Monastery: or how 7 Americans got stranded and pissed off

Monastery: or how 7 Americans got stranded and pissed off

So, we were told at the beginning of training and on our schedule that we would be staying at the monastery while in Techiman. We were told a lot of wrong things during training. It all started at PEPFAR. We were told over the phone that the Peace Corps bus was going to drive us back to Techiman from Tamale, especially since the other group was just north of Tamale and we were half the group. So, the Peace Corps land rover comes to pick us up from the volunteer’s site we were staying at – it was really remote, so they wanted to drive us there. We go back to the Tamale sub office (TSO) and surprise! No peace corps bus is taking us anywhere. So, we all got pissed and angry because that road + tro-tros sucks. We ended up waiting an hour at the TSO and then another volunteer helped us get a tro in town. It was lunch time though and we were all hungry. No time for lunch though, so we didn’t get to really eat anything. We hoped on a cramped tro, I would love to find an tro that has space for you to actually move your legs. I am holding out for that tro. Once I find it, I will pay the driver to move to my site and be my personal tro-tro driver. Until then… Anyway, so we settled in for the 4+ hour drive. The drive really isn’t that bad until you get near Techiman and the road goes straight to hell. Imagine the worst roads you have ever been on in your entire life in America. Now imagine having to drive on something 10x worse. Now imagine pot holes the size of small children. Now imagine no air conditioning and bad exhaust fumes. Now imagine awesomeness and happiness. Okay, just wanted to bring you back to my blog post. Glad you are back. So, we get past Kintampo and the driver pulls over near this dirt road and tells us American’s this is our stop and to get off. The volunteer told the driver where to drop us off, so we assumed this is the right place. Everyone told us the monastery was about 1-2km down the road from the main street. Little did we know…
So, most people took off down the road with their bags. I wanted to wait with Richie though because his bags were big and the rolly kind. A tro had come by and told us it would be back for us. So we waited, and waited…no tro, no taxis, we didn’t see the other Americans anymore. It was starting to get hairy. So we decided to walk down the road. We got about ¾ a mile when we see a tro headed toward us. I see in the front seat a white person. Uh oh.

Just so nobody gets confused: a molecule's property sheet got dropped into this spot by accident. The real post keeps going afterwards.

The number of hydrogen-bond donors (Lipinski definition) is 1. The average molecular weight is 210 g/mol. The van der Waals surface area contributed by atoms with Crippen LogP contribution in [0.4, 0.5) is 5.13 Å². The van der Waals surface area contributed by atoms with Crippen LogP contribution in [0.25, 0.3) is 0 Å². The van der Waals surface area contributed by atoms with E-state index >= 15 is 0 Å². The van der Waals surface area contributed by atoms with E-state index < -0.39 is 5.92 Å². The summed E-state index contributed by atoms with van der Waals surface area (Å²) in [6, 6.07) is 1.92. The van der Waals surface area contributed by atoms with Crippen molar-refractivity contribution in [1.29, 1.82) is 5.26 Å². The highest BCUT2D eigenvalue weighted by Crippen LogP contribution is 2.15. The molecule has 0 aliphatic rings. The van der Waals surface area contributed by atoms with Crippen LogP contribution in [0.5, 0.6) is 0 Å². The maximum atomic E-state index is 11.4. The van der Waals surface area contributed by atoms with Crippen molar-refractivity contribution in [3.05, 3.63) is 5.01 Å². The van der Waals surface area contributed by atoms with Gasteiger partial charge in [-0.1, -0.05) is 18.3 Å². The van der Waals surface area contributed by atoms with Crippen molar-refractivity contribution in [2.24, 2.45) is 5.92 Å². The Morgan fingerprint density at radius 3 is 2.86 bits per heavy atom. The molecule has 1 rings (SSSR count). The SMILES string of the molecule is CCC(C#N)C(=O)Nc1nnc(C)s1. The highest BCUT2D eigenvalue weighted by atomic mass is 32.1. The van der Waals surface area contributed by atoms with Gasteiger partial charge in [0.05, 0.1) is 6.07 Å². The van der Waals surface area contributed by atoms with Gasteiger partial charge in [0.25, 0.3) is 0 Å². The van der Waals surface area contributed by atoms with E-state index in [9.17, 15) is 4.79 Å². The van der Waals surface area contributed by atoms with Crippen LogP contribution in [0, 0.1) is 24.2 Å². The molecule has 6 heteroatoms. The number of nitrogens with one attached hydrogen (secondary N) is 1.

All the other americans are sitting in the tro going the wrong way down the street. They tell us to get in. We sit down and they inform us that we are not staying at the monastery, but a hotel in Techiman. Why no one decided to pass that information along, is beyond me. So, now we are super pissed. No lunch, dropped off in the middle of nowhere, walked up a road to nowhere, and no we are on a crazy tro from hell going to who knows where, because our tro sure didn’t know. I am glad I had my tetanus shots, because I am pretty sure that tro was crawling with tetanus. Every bump I went from the sharp rusting door to the sharp rusting seat, back and forth. We all sat there and just kept our heads down and silently prayed, please [insert religion here] let me get where I need to go without dying in a fiery crash. Pretty please? We finally make it into Techiman, go to the wrong hotel, tro breaks down, restart tro, start heading out of town, pull over and ask for directions, no one knows where the hotel is, keep going, keep going some more, stumble upon hotel, tear out of the tro. At this point, I am covered in dirt, I am filthy, hungry, pissed, and my blood sugar is rock bottom. Needless to say, I had better days. The other Americans greet us all upbeat and chipper. They all look clean and refreshed. I snapped at them and sulked off to my room. After dinner I felt a little better, especially since I had packages waiting for me. Once I opened up the package from my mom that had a TOWEL in it, I started to have a better day.
So that’s how I managed to almost get stranded, lost, and close to tro death in Ghana!

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